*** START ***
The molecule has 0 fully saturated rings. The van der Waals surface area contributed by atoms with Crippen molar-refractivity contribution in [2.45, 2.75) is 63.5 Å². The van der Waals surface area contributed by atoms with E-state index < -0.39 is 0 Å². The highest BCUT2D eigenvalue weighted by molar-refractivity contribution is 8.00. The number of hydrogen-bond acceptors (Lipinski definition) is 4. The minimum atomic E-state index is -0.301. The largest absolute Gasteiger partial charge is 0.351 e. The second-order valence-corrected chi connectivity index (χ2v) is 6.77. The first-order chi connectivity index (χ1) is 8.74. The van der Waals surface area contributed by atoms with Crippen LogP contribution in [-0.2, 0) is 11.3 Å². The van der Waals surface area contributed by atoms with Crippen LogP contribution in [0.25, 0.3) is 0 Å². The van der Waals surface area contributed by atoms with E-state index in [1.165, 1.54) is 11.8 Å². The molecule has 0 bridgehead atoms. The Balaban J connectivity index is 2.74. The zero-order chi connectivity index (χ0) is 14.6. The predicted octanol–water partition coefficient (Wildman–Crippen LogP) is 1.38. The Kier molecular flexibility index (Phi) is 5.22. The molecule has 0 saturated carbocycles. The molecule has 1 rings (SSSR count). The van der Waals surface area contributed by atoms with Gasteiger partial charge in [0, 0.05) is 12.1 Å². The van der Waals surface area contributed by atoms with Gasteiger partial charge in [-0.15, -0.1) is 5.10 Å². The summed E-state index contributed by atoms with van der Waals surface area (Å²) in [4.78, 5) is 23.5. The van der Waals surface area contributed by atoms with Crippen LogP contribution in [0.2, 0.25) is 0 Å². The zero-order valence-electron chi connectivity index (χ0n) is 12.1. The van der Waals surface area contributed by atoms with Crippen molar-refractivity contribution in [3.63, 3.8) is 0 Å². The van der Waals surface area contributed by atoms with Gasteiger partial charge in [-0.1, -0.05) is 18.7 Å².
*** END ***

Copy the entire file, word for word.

The molecule has 0 fully saturated rings. The van der Waals surface area contributed by atoms with Crippen molar-refractivity contribution in [2.45, 2.75) is 63.5 Å². The van der Waals surface area contributed by atoms with E-state index < -0.39 is 0 Å². The highest BCUT2D eigenvalue weighted by molar-refractivity contribution is 8.00. The number of hydrogen-bond acceptors (Lipinski definition) is 4. The minimum atomic E-state index is -0.301. The largest absolute Gasteiger partial charge is 0.351 e. The second-order valence-corrected chi connectivity index (χ2v) is 6.77. The first-order chi connectivity index (χ1) is 8.74. The van der Waals surface area contributed by atoms with Crippen LogP contribution in [-0.2, 0) is 11.3 Å². The van der Waals surface area contributed by atoms with Crippen LogP contribution in [0.25, 0.3) is 0 Å². The van der Waals surface area contributed by atoms with E-state index in [1.165, 1.54) is 11.8 Å². The molecule has 0 bridgehead atoms. The Balaban J connectivity index is 2.74. The zero-order chi connectivity index (χ0) is 14.6. The predicted octanol–water partition coefficient (Wildman–Crippen LogP) is 1.38. The Kier molecular flexibility index (Phi) is 5.22. The molecule has 0 saturated carbocycles. The molecule has 1 rings (SSSR count). The van der Waals surface area contributed by atoms with Gasteiger partial charge in [0, 0.05) is 12.1 Å². The van der Waals surface area contributed by atoms with Gasteiger partial charge in [-0.15, -0.1) is 5.10 Å². The summed E-state index contributed by atoms with van der Waals surface area (Å²) in [4.78, 5) is 23.5. The van der Waals surface area contributed by atoms with Crippen LogP contribution in [0.2, 0.25) is 0 Å². The zero-order valence-electron chi connectivity index (χ0n) is 12.1. The van der Waals surface area contributed by atoms with Crippen molar-refractivity contribution in [3.63, 3.8) is 0 Å². The van der Waals surface area contributed by atoms with Gasteiger partial charge in [-0.1, -0.05) is 18.7 Å².